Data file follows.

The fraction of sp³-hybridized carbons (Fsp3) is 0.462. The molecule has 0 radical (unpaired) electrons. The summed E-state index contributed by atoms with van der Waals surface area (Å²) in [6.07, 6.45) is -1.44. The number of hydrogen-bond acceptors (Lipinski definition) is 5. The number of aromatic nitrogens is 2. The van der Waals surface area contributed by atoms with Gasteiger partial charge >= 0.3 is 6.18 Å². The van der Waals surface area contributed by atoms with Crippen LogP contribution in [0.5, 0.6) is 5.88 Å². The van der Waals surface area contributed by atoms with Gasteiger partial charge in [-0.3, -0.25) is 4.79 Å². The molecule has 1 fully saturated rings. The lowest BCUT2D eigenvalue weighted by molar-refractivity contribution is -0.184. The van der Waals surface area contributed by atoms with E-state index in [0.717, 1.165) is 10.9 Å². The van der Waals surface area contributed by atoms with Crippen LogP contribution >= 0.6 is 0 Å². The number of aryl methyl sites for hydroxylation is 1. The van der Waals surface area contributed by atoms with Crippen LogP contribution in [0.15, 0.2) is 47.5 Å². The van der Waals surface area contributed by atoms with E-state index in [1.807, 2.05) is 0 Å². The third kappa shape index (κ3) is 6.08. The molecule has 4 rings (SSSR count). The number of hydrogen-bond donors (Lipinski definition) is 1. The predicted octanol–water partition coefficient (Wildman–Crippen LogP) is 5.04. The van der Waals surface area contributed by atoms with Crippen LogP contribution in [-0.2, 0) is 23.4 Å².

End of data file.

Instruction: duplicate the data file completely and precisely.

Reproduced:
The fraction of sp³-hybridized carbons (Fsp3) is 0.462. The molecule has 0 radical (unpaired) electrons. The summed E-state index contributed by atoms with van der Waals surface area (Å²) in [6.07, 6.45) is -1.44. The number of hydrogen-bond acceptors (Lipinski definition) is 5. The number of aromatic nitrogens is 2. The van der Waals surface area contributed by atoms with Gasteiger partial charge >= 0.3 is 6.18 Å². The van der Waals surface area contributed by atoms with Crippen LogP contribution in [0.5, 0.6) is 5.88 Å². The van der Waals surface area contributed by atoms with Gasteiger partial charge in [-0.3, -0.25) is 4.79 Å². The molecule has 1 fully saturated rings. The lowest BCUT2D eigenvalue weighted by molar-refractivity contribution is -0.184. The van der Waals surface area contributed by atoms with E-state index in [0.717, 1.165) is 10.9 Å². The van der Waals surface area contributed by atoms with Crippen LogP contribution >= 0.6 is 0 Å². The number of aryl methyl sites for hydroxylation is 1. The van der Waals surface area contributed by atoms with Crippen LogP contribution in [0.15, 0.2) is 47.5 Å². The van der Waals surface area contributed by atoms with E-state index in [1.807, 2.05) is 0 Å². The third kappa shape index (κ3) is 6.08. The molecule has 4 rings (SSSR count). The number of hydrogen-bond donors (Lipinski definition) is 1. The predicted octanol–water partition coefficient (Wildman–Crippen LogP) is 5.04. The van der Waals surface area contributed by atoms with Crippen LogP contribution in [-0.2, 0) is 23.4 Å².